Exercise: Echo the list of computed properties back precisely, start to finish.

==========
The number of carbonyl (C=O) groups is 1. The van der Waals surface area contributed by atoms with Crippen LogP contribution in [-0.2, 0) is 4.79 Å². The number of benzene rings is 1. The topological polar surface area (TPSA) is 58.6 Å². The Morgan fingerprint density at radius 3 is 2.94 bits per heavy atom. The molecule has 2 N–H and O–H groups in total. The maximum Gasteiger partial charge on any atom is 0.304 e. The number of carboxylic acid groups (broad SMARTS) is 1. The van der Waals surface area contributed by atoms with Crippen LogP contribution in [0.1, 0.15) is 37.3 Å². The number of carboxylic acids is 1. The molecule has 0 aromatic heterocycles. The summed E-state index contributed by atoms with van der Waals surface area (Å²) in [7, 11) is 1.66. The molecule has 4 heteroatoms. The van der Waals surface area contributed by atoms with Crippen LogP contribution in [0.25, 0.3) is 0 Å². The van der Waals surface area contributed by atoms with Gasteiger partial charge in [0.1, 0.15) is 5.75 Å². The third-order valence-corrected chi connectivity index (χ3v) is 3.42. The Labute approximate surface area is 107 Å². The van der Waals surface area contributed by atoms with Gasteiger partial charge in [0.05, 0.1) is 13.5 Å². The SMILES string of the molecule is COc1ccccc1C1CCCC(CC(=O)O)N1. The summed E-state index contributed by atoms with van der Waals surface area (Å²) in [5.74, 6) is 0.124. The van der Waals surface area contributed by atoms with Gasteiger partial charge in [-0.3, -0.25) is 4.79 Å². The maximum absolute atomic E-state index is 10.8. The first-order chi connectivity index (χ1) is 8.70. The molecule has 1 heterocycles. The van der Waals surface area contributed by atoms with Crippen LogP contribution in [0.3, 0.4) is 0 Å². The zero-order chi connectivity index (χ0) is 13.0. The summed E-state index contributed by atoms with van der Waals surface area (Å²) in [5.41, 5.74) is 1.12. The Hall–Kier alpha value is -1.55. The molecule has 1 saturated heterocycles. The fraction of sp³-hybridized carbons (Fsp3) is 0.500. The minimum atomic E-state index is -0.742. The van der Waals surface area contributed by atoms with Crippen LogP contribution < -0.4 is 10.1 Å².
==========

The number of carbonyl (C=O) groups is 1. The van der Waals surface area contributed by atoms with Crippen LogP contribution in [-0.2, 0) is 4.79 Å². The number of benzene rings is 1. The topological polar surface area (TPSA) is 58.6 Å². The Morgan fingerprint density at radius 3 is 2.94 bits per heavy atom. The molecule has 2 N–H and O–H groups in total. The maximum Gasteiger partial charge on any atom is 0.304 e. The number of carboxylic acid groups (broad SMARTS) is 1. The van der Waals surface area contributed by atoms with Crippen LogP contribution in [0.1, 0.15) is 37.3 Å². The number of carboxylic acids is 1. The molecule has 0 aromatic heterocycles. The summed E-state index contributed by atoms with van der Waals surface area (Å²) in [7, 11) is 1.66. The molecule has 4 heteroatoms. The van der Waals surface area contributed by atoms with Crippen LogP contribution in [0.25, 0.3) is 0 Å². The van der Waals surface area contributed by atoms with Gasteiger partial charge in [0.1, 0.15) is 5.75 Å². The third-order valence-corrected chi connectivity index (χ3v) is 3.42. The Labute approximate surface area is 107 Å². The van der Waals surface area contributed by atoms with Gasteiger partial charge in [0.05, 0.1) is 13.5 Å². The SMILES string of the molecule is COc1ccccc1C1CCCC(CC(=O)O)N1. The summed E-state index contributed by atoms with van der Waals surface area (Å²) in [5.74, 6) is 0.124. The van der Waals surface area contributed by atoms with Gasteiger partial charge in [-0.3, -0.25) is 4.79 Å². The maximum absolute atomic E-state index is 10.8. The first-order chi connectivity index (χ1) is 8.70. The molecule has 1 heterocycles. The van der Waals surface area contributed by atoms with Crippen LogP contribution in [0.3, 0.4) is 0 Å². The zero-order chi connectivity index (χ0) is 13.0. The summed E-state index contributed by atoms with van der Waals surface area (Å²) in [5.41, 5.74) is 1.12. The Hall–Kier alpha value is -1.55. The molecule has 1 saturated heterocycles. The fraction of sp³-hybridized carbons (Fsp3) is 0.500. The minimum atomic E-state index is -0.742. The van der Waals surface area contributed by atoms with Crippen LogP contribution < -0.4 is 10.1 Å².